Mukesh Singh expressed what effects he believed putting the rapists to death would instigate.
“The death penalty will make things even more dangerous for girls,” Mukesh Singh said. “Now when [people] rape, they won’t leave the girl like we did. They will kill her. Before, they would rape and say, ‘Leave her, she won’t tell anyone.’ Now when they rape, especially the criminal types, they will just kill the girl. Death.”
Even when Udwin read out the details of Jyoti Singh’s numerous injuries to Mukesh Singh in his interview, she was unable to find even “a glimmer of regret” on the part of the perpetrator, according to her article on the BBC.
Chilled to the bone by the lack of remorse and the extreme devaluing of women, many people called for changes to government policy as well as to what some see as a misogynistic culture in India.
Though the government had banned the film in India, it was released on YouTube on March 4, 2015 even before it aired on television. Millions of people worldwide were able to access the documentary before the Indian government asked YouTube to take down the video the next day.
Still, copies of the film were made available online through other means and continued to stir up agitation.
Even within India, activists have taken direct action to spread awareness. In front of 50 people at the Ravidas Camp in the slum where the rapists lived, activist Ketan Dixit projected the film on large sheets. This was his second time publicly showing the documentary.
“This film is important,” Dixit said. “Poor people already know about this rape case and they are interested in it. They should get to know the mindset of the rapist in this case.”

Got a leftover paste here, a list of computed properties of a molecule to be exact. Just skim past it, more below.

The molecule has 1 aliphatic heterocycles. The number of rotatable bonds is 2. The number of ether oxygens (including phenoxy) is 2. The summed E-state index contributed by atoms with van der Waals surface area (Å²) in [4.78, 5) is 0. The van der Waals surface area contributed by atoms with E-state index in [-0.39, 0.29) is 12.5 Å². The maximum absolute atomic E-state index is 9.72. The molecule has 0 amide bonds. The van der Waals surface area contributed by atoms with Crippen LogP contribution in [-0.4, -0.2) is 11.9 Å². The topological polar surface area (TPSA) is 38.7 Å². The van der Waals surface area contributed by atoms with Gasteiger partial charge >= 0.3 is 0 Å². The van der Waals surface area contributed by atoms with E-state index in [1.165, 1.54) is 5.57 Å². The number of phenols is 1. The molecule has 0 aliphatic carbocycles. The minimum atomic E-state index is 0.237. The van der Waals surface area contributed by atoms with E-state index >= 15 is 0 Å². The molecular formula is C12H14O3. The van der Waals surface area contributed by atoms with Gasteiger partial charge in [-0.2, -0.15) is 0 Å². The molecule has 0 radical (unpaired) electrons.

Though some people at the public screening left part way because they could not understand English and the police injuncted the screening on the grounds of rising tensions, the shock from the film still created waves of support from people around the world rallying for women’s protection and rights.
“There is already a very loud conversation in India about this grim reality [of rape culture in India],” Kavita Krishnan, secretary of the All India Progressive Women’s Association, told the Los Angeles Times. “[The rape culture] lies very widely among the society at large. Reducing it to this one man and this one film is not the answer.”
Udwin emphasized the global relevance and significance of this incident and its resulting protests.
“India was actually leading the world by example, [with] ordinary men and women in India [taking] to the streets across India’s cities to cry, ‘Enough is enough. We will not have our women unsafe. We will not have our women disrespected,’” Udwin said. “But let us not forget, this is not India only.”
Change is happening across the world as both men and women refuse to sit around and let rape and misogyny be swept under the rug .
“What carried me through … was what had inspired me in the first place: the new-thinkers, especially among the youth, in India who want change and are clamouring for it,” Udwin said. “And I am absolutely optimistic that we are now on the cusp of change.”